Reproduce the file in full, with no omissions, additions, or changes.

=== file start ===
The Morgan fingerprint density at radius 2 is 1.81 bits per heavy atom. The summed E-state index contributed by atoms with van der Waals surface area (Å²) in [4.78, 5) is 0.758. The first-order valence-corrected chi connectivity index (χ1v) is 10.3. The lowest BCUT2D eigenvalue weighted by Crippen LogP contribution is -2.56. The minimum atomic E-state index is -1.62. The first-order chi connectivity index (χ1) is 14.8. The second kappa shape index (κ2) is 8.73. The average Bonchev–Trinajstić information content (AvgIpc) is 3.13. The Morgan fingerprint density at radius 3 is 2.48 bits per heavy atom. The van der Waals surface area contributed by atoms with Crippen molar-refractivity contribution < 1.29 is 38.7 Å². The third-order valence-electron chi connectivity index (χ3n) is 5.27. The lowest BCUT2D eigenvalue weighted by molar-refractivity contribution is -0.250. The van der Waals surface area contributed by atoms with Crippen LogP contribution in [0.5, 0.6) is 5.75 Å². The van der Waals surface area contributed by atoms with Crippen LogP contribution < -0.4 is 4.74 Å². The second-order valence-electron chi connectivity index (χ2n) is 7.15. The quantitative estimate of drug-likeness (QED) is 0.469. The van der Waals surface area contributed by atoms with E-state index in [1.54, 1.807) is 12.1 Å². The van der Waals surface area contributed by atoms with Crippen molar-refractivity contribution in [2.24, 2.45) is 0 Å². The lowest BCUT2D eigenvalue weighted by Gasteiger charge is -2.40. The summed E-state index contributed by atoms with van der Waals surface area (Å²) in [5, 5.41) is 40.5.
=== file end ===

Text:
The Morgan fingerprint density at radius 2 is 1.81 bits per heavy atom. The summed E-state index contributed by atoms with van der Waals surface area (Å²) in [4.78, 5) is 0.758. The first-order valence-corrected chi connectivity index (χ1v) is 10.3. The lowest BCUT2D eigenvalue weighted by Crippen LogP contribution is -2.56. The minimum atomic E-state index is -1.62. The first-order chi connectivity index (χ1) is 14.8. The second kappa shape index (κ2) is 8.73. The average Bonchev–Trinajstić information content (AvgIpc) is 3.13. The Morgan fingerprint density at radius 3 is 2.48 bits per heavy atom. The van der Waals surface area contributed by atoms with Crippen molar-refractivity contribution < 1.29 is 38.7 Å². The third-order valence-electron chi connectivity index (χ3n) is 5.27. The lowest BCUT2D eigenvalue weighted by molar-refractivity contribution is -0.250. The van der Waals surface area contributed by atoms with Crippen LogP contribution in [0.5, 0.6) is 5.75 Å². The van der Waals surface area contributed by atoms with Crippen LogP contribution < -0.4 is 4.74 Å². The second-order valence-electron chi connectivity index (χ2n) is 7.15. The quantitative estimate of drug-likeness (QED) is 0.469. The van der Waals surface area contributed by atoms with E-state index in [1.54, 1.807) is 12.1 Å². The van der Waals surface area contributed by atoms with Crippen molar-refractivity contribution in [2.24, 2.45) is 0 Å². The lowest BCUT2D eigenvalue weighted by Gasteiger charge is -2.40. The summed E-state index contributed by atoms with van der Waals surface area (Å²) in [5, 5.41) is 40.5.